Changing the Colour of a Bath

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OutsideOfJacobDelafonBath

 

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We can change the colour of your bath. Or restore the colour of an existing bath that has gotten worn or damaged.

Generally the colour required is made on-site, matching it to an existing coloured fixture. This is quite a time consuming process so it adds a little bit to the price compared to restoring a bath to white.

If you don’t require or need you bath resurfaced to match existing fixtures, but just want it coloured (for example, someone requested their bath be resurfaced in black) then the colour can be obtained ready made and this brings costs down.


If you have a roll-top style of bath, then usually the outside of the bath is painted, often in a strong, bold colour. The specialist materials we use for the inside of the bath are not required, although if we do the outside for you in white we will use these materials.

This is something you can do yourself as the finish on the outside is not as critical as on the inside. After all, you are not going to be sitting, naked, on the outside. Nor is it going to be getting immersed in water.

If you do plan on doing the outside yourself, I’d recommend not using a high gloss finish as the outside of a cast iron bath is often quite rough and pitted and a glossy finish will just highlight this. A satin finish should look much better.

Also, doing the feet in a different colour helps to draw attention to them, and if you have clawed feet or the like (some of these baths can have quite impressive feet with a surprising amount of detail) then a different colour is really worth considering.

Or, if you prefer, we can do it for you.

Services include:Bath Re-enamelling bath chip repairs, bathroom suite, enamelling, bathroom renovation, re-enamelling a bath, resurfacing, bath re-surfacing,enamel repairs,chipped enamel, cast iron bath, bathtub refinishing, bath tub resurfacing,

When Should One Look at Having a Bath Resurfaced

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Porcher French Bath

Bath tub refinishing, Bath tub Resurfacing

The majority of the baths we resurface are done because the bottom area of the bath has become dull, rough stained and hard to clean. These are, almost all of them, cast-iron baths.

Pressed-steel baths and plastic/acrylic don’t usually have this problem to the same degree because their finish is tougher and more resistant to chemical attack by modern cleaners, acidic water and so on.However they can become patchy and look bleached as well as suffer from lime-scale and off course they can be chipped or damaged in some way. As far as repairing a bath is concerned we do more repairs to pressed steel and plastic baths but not so many repairs to cast iron bath.

We also get asked to do baths to handle things like chips in the bath or to change the colour of a bath or cover in tap holes when taps have been moved (onto the wall, for instance).

We do also resurface some pressed-steel and plastic baths, particularly when removing them would result in expensive redecoration. Pressed-steel baths are prone to chipping but apart from that they usually last very well. They can become discoloured and a bit rough. Once in a while you come across one that has had damage done due to corrossive cleaning agents, but compared to cast-iron baths this is relatively rare.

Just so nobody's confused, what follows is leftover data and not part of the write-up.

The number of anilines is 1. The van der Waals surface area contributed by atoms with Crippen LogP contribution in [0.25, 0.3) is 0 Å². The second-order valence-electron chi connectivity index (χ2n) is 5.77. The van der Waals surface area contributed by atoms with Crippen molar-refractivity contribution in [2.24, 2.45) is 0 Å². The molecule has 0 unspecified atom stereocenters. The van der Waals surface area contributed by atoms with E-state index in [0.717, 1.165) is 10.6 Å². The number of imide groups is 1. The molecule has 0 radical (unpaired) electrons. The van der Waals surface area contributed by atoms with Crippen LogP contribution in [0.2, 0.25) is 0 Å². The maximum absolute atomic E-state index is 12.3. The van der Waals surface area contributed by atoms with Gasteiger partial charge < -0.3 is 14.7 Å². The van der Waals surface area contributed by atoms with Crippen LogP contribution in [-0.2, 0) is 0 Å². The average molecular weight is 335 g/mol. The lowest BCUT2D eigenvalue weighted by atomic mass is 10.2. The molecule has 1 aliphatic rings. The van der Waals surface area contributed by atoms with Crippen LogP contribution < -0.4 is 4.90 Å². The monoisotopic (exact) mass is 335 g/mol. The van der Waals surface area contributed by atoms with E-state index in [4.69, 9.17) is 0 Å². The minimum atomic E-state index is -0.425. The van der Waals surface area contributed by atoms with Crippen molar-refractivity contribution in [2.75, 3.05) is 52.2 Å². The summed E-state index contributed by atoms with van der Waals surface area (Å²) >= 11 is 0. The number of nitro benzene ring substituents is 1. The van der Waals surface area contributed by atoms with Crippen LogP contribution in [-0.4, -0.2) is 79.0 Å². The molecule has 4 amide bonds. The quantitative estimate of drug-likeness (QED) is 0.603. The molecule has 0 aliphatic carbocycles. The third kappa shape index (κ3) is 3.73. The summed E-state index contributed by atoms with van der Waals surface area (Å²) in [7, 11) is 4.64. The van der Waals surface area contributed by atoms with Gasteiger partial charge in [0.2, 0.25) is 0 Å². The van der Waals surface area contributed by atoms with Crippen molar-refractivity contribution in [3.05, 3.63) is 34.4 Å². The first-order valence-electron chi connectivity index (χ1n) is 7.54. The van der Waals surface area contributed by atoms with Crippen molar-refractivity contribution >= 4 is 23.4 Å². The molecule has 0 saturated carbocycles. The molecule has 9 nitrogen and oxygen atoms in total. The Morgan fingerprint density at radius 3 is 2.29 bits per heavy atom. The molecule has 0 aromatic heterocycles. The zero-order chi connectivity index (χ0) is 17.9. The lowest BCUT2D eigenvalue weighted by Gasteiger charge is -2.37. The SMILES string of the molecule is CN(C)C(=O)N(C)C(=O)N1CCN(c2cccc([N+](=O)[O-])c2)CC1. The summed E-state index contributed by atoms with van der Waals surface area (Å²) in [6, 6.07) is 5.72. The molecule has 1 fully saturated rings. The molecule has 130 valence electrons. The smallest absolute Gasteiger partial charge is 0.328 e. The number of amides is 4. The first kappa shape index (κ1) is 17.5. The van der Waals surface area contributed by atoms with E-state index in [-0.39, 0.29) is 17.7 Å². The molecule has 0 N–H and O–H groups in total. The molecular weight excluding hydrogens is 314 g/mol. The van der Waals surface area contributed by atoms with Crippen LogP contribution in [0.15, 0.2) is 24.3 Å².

So of the pressed-steel and plastic baths we resurface, the main reason for resurfacing tends to be to change the colour (currently the trend is to get a coloured bath changed to white) or to give the coloured bath a new lease of life.

Resurfacing versus replacement?

I suppose as it’s my business I ought to say it’s better to resurface. However, I think there is a valid case for both depending on what kind of bath you have and where it is fitted in the bathroom. Also it depends on what you are planning to do with your bathroom. Another factor is what will be what is the most cost effective. And finally there is the age of your home.

For example, if you are planning to completely change around you bathroom, moving the fixtures and so on, I would replace the bath if it is a pressed steel or plastic bath, as these are quite inexpensive, easy to get hold of,  and you are already going to be redoing the plumbing, plastering, tiling and so on.

If you have a cast iron bath then it may be more sensible to keep it and get it resurfaced, especially if it is a roll-top or 1930’s style of bath. These are not easy to replace and costly to buy even second-hand and are very desirable. If you are planning to get rid of a roll-top, then don’t throw it out. Sell it! People want these.

If you have one of the plainer cast iron baths from the 1950s or ’60s (these baths are usually large and boxed in) and you are planning to completely change around your bathroom then you may well be better to replace it with a plastic or pressed steel bath. I think in this instance it comes down to personal preference. Some people like the fact that a cast iron bath feels substantial when they are in it and these baths tend to be a bit deeper and wider. Others like the modern designs you can get with plastic baths. If you are a bit bigger like myself then a cast iron bath is a must have. But as i said it is down to personal preferences.

If you just want your existing bath to look better and are not planning to change things around in the bathroom (and this is the scenario in the majority of the jobs we do) then resurfacing becomes a good option because it will generally be cheaper, easier to organize and the bath will be out of commission for a shorter period of time (with us you will be able to use the bath the next day).

But even in this scenario, if you live in a modern house, it may be as cheap or cheaper to replace your existing plastic bath as it will be a standard size which is easy to get hold of and not expensive. It should be quite straight-forward for a plumber to change the baths around so his costs will not be great. You shouldn’t need to re-tile as the new bath ought to slot right in where the old one was.